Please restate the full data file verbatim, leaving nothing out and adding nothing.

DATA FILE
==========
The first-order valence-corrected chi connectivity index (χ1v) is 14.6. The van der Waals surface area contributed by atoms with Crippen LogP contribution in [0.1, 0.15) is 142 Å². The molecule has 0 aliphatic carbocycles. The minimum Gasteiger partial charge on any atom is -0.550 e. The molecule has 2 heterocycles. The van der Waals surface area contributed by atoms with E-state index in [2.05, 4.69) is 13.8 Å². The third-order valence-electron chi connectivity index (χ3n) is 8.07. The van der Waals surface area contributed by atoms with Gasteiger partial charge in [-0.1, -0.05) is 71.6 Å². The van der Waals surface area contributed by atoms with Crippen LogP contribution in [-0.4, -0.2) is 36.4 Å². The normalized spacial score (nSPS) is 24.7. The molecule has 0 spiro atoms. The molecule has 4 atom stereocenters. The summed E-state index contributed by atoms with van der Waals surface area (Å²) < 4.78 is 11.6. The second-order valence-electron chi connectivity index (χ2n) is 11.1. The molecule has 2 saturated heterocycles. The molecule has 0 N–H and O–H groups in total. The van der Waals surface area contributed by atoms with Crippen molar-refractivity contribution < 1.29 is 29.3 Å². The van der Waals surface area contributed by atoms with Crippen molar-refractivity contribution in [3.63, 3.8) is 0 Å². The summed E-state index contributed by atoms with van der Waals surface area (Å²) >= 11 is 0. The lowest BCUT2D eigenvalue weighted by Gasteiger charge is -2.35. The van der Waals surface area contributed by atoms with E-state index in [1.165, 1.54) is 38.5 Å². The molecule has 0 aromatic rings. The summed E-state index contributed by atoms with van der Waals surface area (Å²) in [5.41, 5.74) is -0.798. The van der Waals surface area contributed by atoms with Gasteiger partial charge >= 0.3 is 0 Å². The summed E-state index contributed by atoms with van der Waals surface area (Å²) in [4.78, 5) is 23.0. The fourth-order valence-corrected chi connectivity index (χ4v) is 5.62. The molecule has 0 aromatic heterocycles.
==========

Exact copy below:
The first-order valence-corrected chi connectivity index (χ1v) is 14.6. The van der Waals surface area contributed by atoms with Crippen LogP contribution in [0.1, 0.15) is 142 Å². The molecule has 0 aliphatic carbocycles. The minimum Gasteiger partial charge on any atom is -0.550 e. The molecule has 2 heterocycles. The van der Waals surface area contributed by atoms with E-state index in [2.05, 4.69) is 13.8 Å². The third-order valence-electron chi connectivity index (χ3n) is 8.07. The van der Waals surface area contributed by atoms with Gasteiger partial charge in [-0.1, -0.05) is 71.6 Å². The van der Waals surface area contributed by atoms with Crippen LogP contribution in [-0.4, -0.2) is 36.4 Å². The normalized spacial score (nSPS) is 24.7. The molecule has 0 spiro atoms. The molecule has 4 atom stereocenters. The summed E-state index contributed by atoms with van der Waals surface area (Å²) < 4.78 is 11.6. The second-order valence-electron chi connectivity index (χ2n) is 11.1. The molecule has 2 saturated heterocycles. The molecule has 0 N–H and O–H groups in total. The van der Waals surface area contributed by atoms with Crippen molar-refractivity contribution < 1.29 is 29.3 Å². The van der Waals surface area contributed by atoms with Crippen molar-refractivity contribution in [3.63, 3.8) is 0 Å². The summed E-state index contributed by atoms with van der Waals surface area (Å²) >= 11 is 0. The lowest BCUT2D eigenvalue weighted by Gasteiger charge is -2.35. The van der Waals surface area contributed by atoms with E-state index in [1.165, 1.54) is 38.5 Å². The molecule has 0 aromatic rings. The summed E-state index contributed by atoms with van der Waals surface area (Å²) in [5.41, 5.74) is -0.798. The van der Waals surface area contributed by atoms with Gasteiger partial charge >= 0.3 is 0 Å². The summed E-state index contributed by atoms with van der Waals surface area (Å²) in [4.78, 5) is 23.0. The fourth-order valence-corrected chi connectivity index (χ4v) is 5.62. The molecule has 0 aromatic heterocycles.